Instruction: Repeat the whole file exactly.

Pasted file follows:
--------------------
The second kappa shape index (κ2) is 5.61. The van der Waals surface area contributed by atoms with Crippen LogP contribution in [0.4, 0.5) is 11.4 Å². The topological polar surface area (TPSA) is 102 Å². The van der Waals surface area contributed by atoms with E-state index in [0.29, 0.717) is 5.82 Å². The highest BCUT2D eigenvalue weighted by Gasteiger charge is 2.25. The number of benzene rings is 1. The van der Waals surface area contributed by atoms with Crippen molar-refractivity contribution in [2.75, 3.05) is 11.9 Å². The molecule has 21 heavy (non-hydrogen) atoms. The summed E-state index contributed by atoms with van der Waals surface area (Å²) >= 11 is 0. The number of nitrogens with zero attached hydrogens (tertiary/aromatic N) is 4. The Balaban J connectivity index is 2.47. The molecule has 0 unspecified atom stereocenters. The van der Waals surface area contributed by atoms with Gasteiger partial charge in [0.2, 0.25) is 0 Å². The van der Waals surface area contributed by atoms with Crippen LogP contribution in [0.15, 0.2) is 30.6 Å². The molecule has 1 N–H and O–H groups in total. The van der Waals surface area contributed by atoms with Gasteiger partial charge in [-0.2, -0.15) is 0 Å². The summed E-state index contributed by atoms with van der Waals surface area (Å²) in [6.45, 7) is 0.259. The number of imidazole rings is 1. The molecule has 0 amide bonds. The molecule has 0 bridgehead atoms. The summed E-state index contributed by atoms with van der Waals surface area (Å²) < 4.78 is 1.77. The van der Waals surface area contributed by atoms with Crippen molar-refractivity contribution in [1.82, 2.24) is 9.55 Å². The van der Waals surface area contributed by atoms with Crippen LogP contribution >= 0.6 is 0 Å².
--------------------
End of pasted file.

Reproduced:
The second kappa shape index (κ2) is 5.61. The van der Waals surface area contributed by atoms with Crippen LogP contribution in [0.4, 0.5) is 11.4 Å². The topological polar surface area (TPSA) is 102 Å². The van der Waals surface area contributed by atoms with E-state index in [0.29, 0.717) is 5.82 Å². The highest BCUT2D eigenvalue weighted by Gasteiger charge is 2.25. The number of benzene rings is 1. The van der Waals surface area contributed by atoms with Crippen molar-refractivity contribution in [2.75, 3.05) is 11.9 Å². The molecule has 21 heavy (non-hydrogen) atoms. The summed E-state index contributed by atoms with van der Waals surface area (Å²) >= 11 is 0. The number of nitrogens with zero attached hydrogens (tertiary/aromatic N) is 4. The Balaban J connectivity index is 2.47. The molecule has 0 unspecified atom stereocenters. The van der Waals surface area contributed by atoms with Gasteiger partial charge in [0.2, 0.25) is 0 Å². The van der Waals surface area contributed by atoms with Crippen LogP contribution in [0.15, 0.2) is 30.6 Å². The molecule has 1 N–H and O–H groups in total. The van der Waals surface area contributed by atoms with Gasteiger partial charge in [-0.2, -0.15) is 0 Å². The summed E-state index contributed by atoms with van der Waals surface area (Å²) in [6.45, 7) is 0.259. The number of imidazole rings is 1. The molecule has 0 amide bonds. The molecule has 0 bridgehead atoms. The summed E-state index contributed by atoms with van der Waals surface area (Å²) < 4.78 is 1.77. The van der Waals surface area contributed by atoms with Crippen molar-refractivity contribution in [1.82, 2.24) is 9.55 Å². The van der Waals surface area contributed by atoms with Crippen LogP contribution >= 0.6 is 0 Å².